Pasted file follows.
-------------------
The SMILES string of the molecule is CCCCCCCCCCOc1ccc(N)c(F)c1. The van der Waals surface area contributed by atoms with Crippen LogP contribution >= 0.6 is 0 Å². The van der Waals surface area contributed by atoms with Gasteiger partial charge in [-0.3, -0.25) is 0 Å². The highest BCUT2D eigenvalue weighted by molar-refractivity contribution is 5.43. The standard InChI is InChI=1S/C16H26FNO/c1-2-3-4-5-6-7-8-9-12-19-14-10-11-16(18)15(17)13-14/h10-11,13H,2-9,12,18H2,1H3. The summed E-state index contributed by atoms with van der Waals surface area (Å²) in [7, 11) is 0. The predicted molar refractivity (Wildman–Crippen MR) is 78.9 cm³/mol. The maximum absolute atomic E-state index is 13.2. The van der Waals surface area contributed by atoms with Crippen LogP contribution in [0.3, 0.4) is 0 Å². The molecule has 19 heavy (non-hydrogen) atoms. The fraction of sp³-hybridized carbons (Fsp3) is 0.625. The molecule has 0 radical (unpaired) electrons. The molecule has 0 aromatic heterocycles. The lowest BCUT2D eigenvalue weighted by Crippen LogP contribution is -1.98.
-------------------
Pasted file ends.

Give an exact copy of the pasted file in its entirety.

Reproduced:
The SMILES string of the molecule is CCCCCCCCCCOc1ccc(N)c(F)c1. The van der Waals surface area contributed by atoms with Crippen LogP contribution >= 0.6 is 0 Å². The van der Waals surface area contributed by atoms with Gasteiger partial charge in [-0.3, -0.25) is 0 Å². The highest BCUT2D eigenvalue weighted by molar-refractivity contribution is 5.43. The standard InChI is InChI=1S/C16H26FNO/c1-2-3-4-5-6-7-8-9-12-19-14-10-11-16(18)15(17)13-14/h10-11,13H,2-9,12,18H2,1H3. The summed E-state index contributed by atoms with van der Waals surface area (Å²) in [7, 11) is 0. The predicted molar refractivity (Wildman–Crippen MR) is 78.9 cm³/mol. The maximum absolute atomic E-state index is 13.2. The van der Waals surface area contributed by atoms with Crippen LogP contribution in [0.3, 0.4) is 0 Å². The molecule has 19 heavy (non-hydrogen) atoms. The fraction of sp³-hybridized carbons (Fsp3) is 0.625. The molecule has 0 radical (unpaired) electrons. The molecule has 0 aromatic heterocycles. The lowest BCUT2D eigenvalue weighted by Crippen LogP contribution is -1.98.